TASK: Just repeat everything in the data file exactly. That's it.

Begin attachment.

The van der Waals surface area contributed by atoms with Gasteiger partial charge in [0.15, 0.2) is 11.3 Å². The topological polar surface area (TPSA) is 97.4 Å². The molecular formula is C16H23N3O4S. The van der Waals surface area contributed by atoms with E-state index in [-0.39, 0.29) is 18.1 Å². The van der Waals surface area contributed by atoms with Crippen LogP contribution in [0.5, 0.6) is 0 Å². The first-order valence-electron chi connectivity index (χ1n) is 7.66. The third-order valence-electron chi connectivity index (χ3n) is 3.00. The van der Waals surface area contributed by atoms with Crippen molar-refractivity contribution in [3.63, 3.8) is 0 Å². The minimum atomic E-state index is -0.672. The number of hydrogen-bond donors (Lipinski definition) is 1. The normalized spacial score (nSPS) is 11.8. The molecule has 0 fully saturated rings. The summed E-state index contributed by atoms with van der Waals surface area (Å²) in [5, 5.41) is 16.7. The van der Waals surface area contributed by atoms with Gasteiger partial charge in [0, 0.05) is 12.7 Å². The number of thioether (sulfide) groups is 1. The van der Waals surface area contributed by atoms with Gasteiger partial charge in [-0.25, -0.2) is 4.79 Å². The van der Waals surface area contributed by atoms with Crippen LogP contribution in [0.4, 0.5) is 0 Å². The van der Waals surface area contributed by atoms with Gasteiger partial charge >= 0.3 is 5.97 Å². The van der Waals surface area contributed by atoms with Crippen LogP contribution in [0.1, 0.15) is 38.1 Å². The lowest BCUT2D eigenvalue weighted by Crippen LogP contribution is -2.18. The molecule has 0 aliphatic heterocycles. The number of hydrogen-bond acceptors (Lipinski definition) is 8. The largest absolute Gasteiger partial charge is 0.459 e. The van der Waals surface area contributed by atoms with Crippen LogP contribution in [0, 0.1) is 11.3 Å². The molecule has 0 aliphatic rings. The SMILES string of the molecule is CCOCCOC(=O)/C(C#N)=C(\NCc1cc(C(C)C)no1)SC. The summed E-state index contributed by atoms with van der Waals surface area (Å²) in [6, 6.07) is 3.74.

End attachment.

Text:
The van der Waals surface area contributed by atoms with Gasteiger partial charge in [0.15, 0.2) is 11.3 Å². The topological polar surface area (TPSA) is 97.4 Å². The molecular formula is C16H23N3O4S. The van der Waals surface area contributed by atoms with E-state index in [-0.39, 0.29) is 18.1 Å². The van der Waals surface area contributed by atoms with Crippen LogP contribution in [0.5, 0.6) is 0 Å². The first-order valence-electron chi connectivity index (χ1n) is 7.66. The third-order valence-electron chi connectivity index (χ3n) is 3.00. The van der Waals surface area contributed by atoms with Crippen molar-refractivity contribution in [3.63, 3.8) is 0 Å². The minimum atomic E-state index is -0.672. The number of hydrogen-bond donors (Lipinski definition) is 1. The normalized spacial score (nSPS) is 11.8. The molecule has 0 fully saturated rings. The summed E-state index contributed by atoms with van der Waals surface area (Å²) in [5, 5.41) is 16.7. The van der Waals surface area contributed by atoms with Gasteiger partial charge in [0, 0.05) is 12.7 Å². The number of thioether (sulfide) groups is 1. The van der Waals surface area contributed by atoms with Gasteiger partial charge in [-0.25, -0.2) is 4.79 Å². The van der Waals surface area contributed by atoms with Crippen LogP contribution in [0.4, 0.5) is 0 Å². The van der Waals surface area contributed by atoms with Gasteiger partial charge >= 0.3 is 5.97 Å². The van der Waals surface area contributed by atoms with Crippen LogP contribution in [0.1, 0.15) is 38.1 Å². The lowest BCUT2D eigenvalue weighted by Crippen LogP contribution is -2.18. The molecule has 0 aliphatic heterocycles. The number of hydrogen-bond acceptors (Lipinski definition) is 8. The largest absolute Gasteiger partial charge is 0.459 e. The van der Waals surface area contributed by atoms with Crippen LogP contribution in [0, 0.1) is 11.3 Å². The molecule has 0 aliphatic rings. The SMILES string of the molecule is CCOCCOC(=O)/C(C#N)=C(\NCc1cc(C(C)C)no1)SC. The summed E-state index contributed by atoms with van der Waals surface area (Å²) in [6, 6.07) is 3.74.